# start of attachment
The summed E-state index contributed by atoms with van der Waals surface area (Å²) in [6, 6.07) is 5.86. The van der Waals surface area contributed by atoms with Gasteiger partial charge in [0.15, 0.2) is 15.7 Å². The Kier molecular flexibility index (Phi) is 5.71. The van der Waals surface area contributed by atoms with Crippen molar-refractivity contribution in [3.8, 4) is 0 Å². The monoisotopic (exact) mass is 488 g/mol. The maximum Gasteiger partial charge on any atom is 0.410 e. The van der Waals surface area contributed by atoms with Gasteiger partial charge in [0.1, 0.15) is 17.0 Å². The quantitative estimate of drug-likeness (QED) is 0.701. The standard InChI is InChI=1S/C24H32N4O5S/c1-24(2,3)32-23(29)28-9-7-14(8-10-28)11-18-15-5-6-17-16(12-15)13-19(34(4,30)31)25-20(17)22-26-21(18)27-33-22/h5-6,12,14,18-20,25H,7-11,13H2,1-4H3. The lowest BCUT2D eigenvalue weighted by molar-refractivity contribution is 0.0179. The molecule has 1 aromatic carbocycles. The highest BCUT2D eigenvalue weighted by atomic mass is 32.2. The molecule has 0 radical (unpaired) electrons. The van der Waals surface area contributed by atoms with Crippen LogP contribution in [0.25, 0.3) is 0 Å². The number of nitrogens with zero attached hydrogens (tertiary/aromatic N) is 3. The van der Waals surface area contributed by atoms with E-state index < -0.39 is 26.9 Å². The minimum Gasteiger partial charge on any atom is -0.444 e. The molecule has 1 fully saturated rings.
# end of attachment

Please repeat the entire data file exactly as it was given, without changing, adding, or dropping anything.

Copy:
The summed E-state index contributed by atoms with van der Waals surface area (Å²) in [6, 6.07) is 5.86. The van der Waals surface area contributed by atoms with Gasteiger partial charge in [0.15, 0.2) is 15.7 Å². The Kier molecular flexibility index (Phi) is 5.71. The van der Waals surface area contributed by atoms with Crippen molar-refractivity contribution in [3.8, 4) is 0 Å². The monoisotopic (exact) mass is 488 g/mol. The maximum Gasteiger partial charge on any atom is 0.410 e. The van der Waals surface area contributed by atoms with Gasteiger partial charge in [0.1, 0.15) is 17.0 Å². The quantitative estimate of drug-likeness (QED) is 0.701. The standard InChI is InChI=1S/C24H32N4O5S/c1-24(2,3)32-23(29)28-9-7-14(8-10-28)11-18-15-5-6-17-16(12-15)13-19(34(4,30)31)25-20(17)22-26-21(18)27-33-22/h5-6,12,14,18-20,25H,7-11,13H2,1-4H3. The lowest BCUT2D eigenvalue weighted by molar-refractivity contribution is 0.0179. The molecule has 1 aromatic carbocycles. The highest BCUT2D eigenvalue weighted by atomic mass is 32.2. The molecule has 0 radical (unpaired) electrons. The van der Waals surface area contributed by atoms with Crippen LogP contribution in [0.25, 0.3) is 0 Å². The number of nitrogens with zero attached hydrogens (tertiary/aromatic N) is 3. The van der Waals surface area contributed by atoms with E-state index < -0.39 is 26.9 Å². The minimum Gasteiger partial charge on any atom is -0.444 e. The molecule has 1 fully saturated rings.